3.1.2. TGA

The thermal stability of [Fe3O4], [Fe3O4@SiO2], [Fe3O4@SiO2-NH2], and [Fe3O4@SiO2-NH2-Cu20P8W48] was investigated using the TGA method. According to Figure 3 in the case of [Fe3O4@SiO2], the first weight loss below 130°C is related to water evaporation (8.3%), and the second weight loss in the range of 130 to about 400°C is related to physisorption molecules (4.2%). In the case of [Fe3O4@SiO2-NH2], a weight loss of approximately 10.8% is observed in the temperature range of 230 to 625°C degrees due to the decomposition of the (3-aminopropyl) triethoxysilane (APS) groups. The decomposition of the [Fe3O4@SiO2-NH2-Cu20P8W48] was started at 200°C and was completely decomposed between 250 and 400°C, indicating the higher thermal stability of the catalyst. According to the TGA, the amount of [Cu20Cl(OH)24(H2O)12(P8W48O184)]25− is evaluated to be 6.8wt.%.

3.1.3. SEM and TEM Analysis

The SEM image of the heterogeneous nanocatalyst [Fe3O4@SiO2-NH2-Cu20P8W48] confirmed the uniformity and spherical morphology of the nanoparticles (Figure 4(b)). The average size of nanoparticles is in the range of 70–100 nm. Figure 4(a) shows the transmission electron microscopy (TEM) image of the [Fe3O4@SiO2-NH2-Cu20P8W48], which further confirmed an assembly of the catalyst and its size being less than 14 nm. The core-shell structure in magnetic nanoparticles with silica layer is clearly shown in Figure 4(a), which confirms the preservation of the morphology of nanoparticles after grafting with (3-aminopropyl) triethoxysilane.

3.1.4. VSM Analysis

To measure the magnetism of the synthesized samples, the test was performed at 25°C, and the corresponding hysteresis loops were prepared by changing the magnetic field H between +12000 and −12000 Oersted. According to Figure 5, the magnetic saturation was observed for [Fe3O4], [Fe3O4@SiO2], [Fe3O4@SiO2-NH2], and [Fe3O4@SiO2-NH2-Cu20P8W48] 52 emu/g, 38 emu/g, 27 emu/g, and 18 emu/g, respectively. According to the obtained values, the decreasing trend of magnetic saturation is due to the placement of SiO2, alkylating agent, and [Cu20P8W48] nanocatalyst on [Fe3O4] NPs. Remanent magnetization and negligible coercivity (Hc) in the results also indicate that the magnetic nanoparticles are superparamagnetic in all samples, which is fully established by converting the hysteresis ring to an S-shaped curve. It should be noted that the superparamagnetic behavior shown by these samples means that it is due to the reduction of particle size to the nanoparticle level.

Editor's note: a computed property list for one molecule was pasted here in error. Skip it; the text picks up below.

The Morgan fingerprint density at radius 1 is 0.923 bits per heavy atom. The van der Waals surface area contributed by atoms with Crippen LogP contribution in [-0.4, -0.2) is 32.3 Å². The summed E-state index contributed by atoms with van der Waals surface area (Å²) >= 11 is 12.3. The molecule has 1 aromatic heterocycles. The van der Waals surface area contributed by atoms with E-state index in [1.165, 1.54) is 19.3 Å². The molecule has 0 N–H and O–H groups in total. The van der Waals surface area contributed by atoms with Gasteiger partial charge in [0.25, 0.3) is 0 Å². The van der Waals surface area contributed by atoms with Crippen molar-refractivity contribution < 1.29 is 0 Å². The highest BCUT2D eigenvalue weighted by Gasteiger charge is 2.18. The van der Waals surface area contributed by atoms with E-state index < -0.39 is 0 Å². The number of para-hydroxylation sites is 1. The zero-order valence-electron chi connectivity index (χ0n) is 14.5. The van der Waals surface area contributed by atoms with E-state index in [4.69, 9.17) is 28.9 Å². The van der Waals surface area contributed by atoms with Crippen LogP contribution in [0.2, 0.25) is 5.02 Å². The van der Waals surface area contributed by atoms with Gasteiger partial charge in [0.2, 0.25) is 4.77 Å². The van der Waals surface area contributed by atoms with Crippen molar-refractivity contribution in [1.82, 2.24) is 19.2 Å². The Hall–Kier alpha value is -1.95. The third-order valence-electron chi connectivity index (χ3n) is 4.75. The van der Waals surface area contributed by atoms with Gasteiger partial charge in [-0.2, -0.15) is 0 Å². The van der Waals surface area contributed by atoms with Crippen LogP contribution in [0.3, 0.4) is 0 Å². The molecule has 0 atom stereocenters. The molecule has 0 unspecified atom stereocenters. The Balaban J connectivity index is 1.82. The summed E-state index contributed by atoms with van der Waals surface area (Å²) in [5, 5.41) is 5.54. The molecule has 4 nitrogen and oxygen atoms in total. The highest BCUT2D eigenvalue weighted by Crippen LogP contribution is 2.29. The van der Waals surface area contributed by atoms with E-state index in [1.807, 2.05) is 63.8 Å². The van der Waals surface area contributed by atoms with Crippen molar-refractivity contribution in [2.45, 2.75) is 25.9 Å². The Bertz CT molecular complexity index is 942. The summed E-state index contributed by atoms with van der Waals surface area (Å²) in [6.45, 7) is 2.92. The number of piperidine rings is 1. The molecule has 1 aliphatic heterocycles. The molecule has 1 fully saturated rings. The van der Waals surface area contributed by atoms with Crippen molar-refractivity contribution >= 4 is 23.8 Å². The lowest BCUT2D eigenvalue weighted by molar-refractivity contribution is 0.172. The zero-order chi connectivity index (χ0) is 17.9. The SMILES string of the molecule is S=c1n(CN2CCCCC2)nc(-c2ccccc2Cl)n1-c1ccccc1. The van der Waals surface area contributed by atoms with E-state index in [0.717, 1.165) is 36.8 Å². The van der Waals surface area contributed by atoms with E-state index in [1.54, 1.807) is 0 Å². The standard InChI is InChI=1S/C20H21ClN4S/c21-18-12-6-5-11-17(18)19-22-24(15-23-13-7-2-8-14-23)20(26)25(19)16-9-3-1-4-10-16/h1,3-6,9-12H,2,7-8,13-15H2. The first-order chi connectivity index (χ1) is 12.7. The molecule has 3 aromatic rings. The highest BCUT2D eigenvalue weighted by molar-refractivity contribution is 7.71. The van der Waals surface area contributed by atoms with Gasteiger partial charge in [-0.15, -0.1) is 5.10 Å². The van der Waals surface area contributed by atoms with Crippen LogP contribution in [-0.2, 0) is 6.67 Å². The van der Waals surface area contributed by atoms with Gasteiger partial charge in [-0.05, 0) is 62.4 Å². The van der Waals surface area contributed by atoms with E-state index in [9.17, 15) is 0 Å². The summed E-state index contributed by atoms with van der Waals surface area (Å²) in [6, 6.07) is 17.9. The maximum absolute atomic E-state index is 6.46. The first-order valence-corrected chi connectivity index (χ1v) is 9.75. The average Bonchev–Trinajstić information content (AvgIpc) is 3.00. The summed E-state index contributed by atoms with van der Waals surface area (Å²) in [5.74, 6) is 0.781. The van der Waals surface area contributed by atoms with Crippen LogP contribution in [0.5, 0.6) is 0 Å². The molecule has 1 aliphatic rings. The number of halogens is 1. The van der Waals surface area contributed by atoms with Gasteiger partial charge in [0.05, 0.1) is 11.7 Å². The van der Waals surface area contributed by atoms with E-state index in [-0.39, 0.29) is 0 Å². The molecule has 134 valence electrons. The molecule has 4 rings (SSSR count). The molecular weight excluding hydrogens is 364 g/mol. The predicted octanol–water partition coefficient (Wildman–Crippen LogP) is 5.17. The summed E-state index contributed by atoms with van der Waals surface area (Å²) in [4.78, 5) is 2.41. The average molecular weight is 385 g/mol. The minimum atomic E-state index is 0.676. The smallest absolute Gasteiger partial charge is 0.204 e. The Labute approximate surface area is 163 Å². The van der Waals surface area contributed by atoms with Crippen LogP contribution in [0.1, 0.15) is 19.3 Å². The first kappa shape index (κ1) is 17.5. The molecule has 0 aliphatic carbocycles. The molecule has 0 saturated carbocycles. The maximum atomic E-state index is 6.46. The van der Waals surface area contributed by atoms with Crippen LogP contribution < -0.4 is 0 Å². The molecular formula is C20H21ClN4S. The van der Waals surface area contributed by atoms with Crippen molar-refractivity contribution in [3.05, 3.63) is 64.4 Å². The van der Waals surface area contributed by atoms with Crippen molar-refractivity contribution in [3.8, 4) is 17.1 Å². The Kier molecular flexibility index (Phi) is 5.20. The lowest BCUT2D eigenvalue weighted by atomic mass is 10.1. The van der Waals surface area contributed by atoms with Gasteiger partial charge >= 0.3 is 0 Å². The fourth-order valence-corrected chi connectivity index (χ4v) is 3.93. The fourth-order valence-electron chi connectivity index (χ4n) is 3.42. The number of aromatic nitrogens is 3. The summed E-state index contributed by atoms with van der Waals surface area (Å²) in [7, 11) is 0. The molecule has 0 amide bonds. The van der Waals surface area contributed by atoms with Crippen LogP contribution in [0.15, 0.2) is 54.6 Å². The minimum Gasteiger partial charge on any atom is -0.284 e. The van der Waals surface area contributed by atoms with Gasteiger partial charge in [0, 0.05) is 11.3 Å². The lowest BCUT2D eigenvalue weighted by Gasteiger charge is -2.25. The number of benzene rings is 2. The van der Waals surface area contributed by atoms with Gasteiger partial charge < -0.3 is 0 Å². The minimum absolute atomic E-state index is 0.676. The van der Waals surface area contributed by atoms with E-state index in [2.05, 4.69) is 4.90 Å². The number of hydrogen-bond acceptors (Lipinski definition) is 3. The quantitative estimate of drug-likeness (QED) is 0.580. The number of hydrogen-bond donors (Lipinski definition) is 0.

3.2. Optimization of the Reaction Conditions

The comparison of the efficiency of the presence or absence of [Fe3O4@SiO2-NH2-Cu20P8W48] nanocatalyst and also the effect of [Fe3O4], [Fe3O4@SiO2], and [Fe3O4@SiO2-NH2] on the reduction efficiency of 4-NP have been investigated, and the results indicate the presence of [Cu20Cl(OH)24(H2O)12(P8W48O184)]25− was required (Figure 6). The higher catalytic activity of [Fe3O4@SiO2-NH2-Cu20P8W48] compared to [Cu20Cl(OH)24(H2O)12(P8W48O184)]25−, [Fe3O4], [Fe3O4@SiO2], and [Fe3O4@SiO2-NH2] was related to the synergistic effect of [Fe3O4] NPs as a catalyst retainer, which plays an essential role in the structure of the catalyst by preventing the self-aggregation of [Cu20Cl(OH)24(H2O)12(P8W48O184)]25−. Comparison of catalytic activity of [Cu20Cl(OH)24(H2O)12(P8W48O184)]25− with [Fe3O4@SiO2-NH2-Cu20P8W48] shows lower conversion of [Cu20Cl(OH)24(H2O)12(P8W48O184)]25− even in longer times. This confirms the positive effect of [Fe3O4@SiO2-NH2] on the catalytic reduction process due to their large surface area.

3.2.1. Investigating the Effect of the Amount of Nanocatalyst and Reducing Agent

To obtain the most suitable amount of nanocatalyst and reducing agent required in the reduction of 4-NP, different amounts of [Fe3O4@SiO2-NH2-Cu20P8W48] and NaBH4 were investigated. The best reaction conditions were obtained with 0.01 g [Fe3O4@SiO2-NH2-Cu20P8W48] and 200 mM NaBH4 after 10 min (Figures 7 and 8).

3.2.2. Investigating the Effect of Temperature and Time

The effect of temperature in this catalytic system on the reduction of 4-NP was investigated. The results in Figure 9 clearly show that increasing the temperature does not affect on the rate of the reduction reaction.

3.3. Catalytic Reduction of 4-NP and 2,4,6,-TNP

The aqueous solution containing 4-NP displays a maximum absorption at 320 nm in a UV-Vis spectrum. After addition of NaBH4, the characteristic peak assigned to 4-NP shifts from 320 nm to 400 nm due to the formation of 4-nitrophenolate anion (color change from light yellow to dark yellow). After the [Fe3O4@SiO2-NH2-Cu20P8W48], nanocatalysts were introduced into the system, and the absorption intensity of 4-NP at 400 nm rapidly decreases with time prolonged, accompanying by the appearance of the peak of 4-AP at 297 nm (Figure 10). In the absence of [Fe3O4@SiO2-NH2-Cu20P8W48], the 4-NP reduction does not take place even after a long time, which indicates the essential role of the [Fe3O4@SiO2-NH2-Cu20P8W48] in the catalytic reduction process.

The UV-Vis spectrum of 2,4,6,-TNP is similar to that of 4-NP, except that before the addition of NaBH4, the peak in 354 nm is related to 2,4,6,-TNP, but after the addition of NaBH4, a new peak appears in 391 nm due to the anion of 2,4,6,-TNP (color change from yellow to red). After adding [Fe3O4@SiO2-NH2-Cu20P8W48], peak at 391 nm was gradually removed and a new peak at 304 nm due to 2,4,6-TAP formation appeared (Figure 11).

3.4. Investigating the Possibility of Reusing Nanocatalyst [Fe3O4@SiO2-NH2-Cu20P8W48]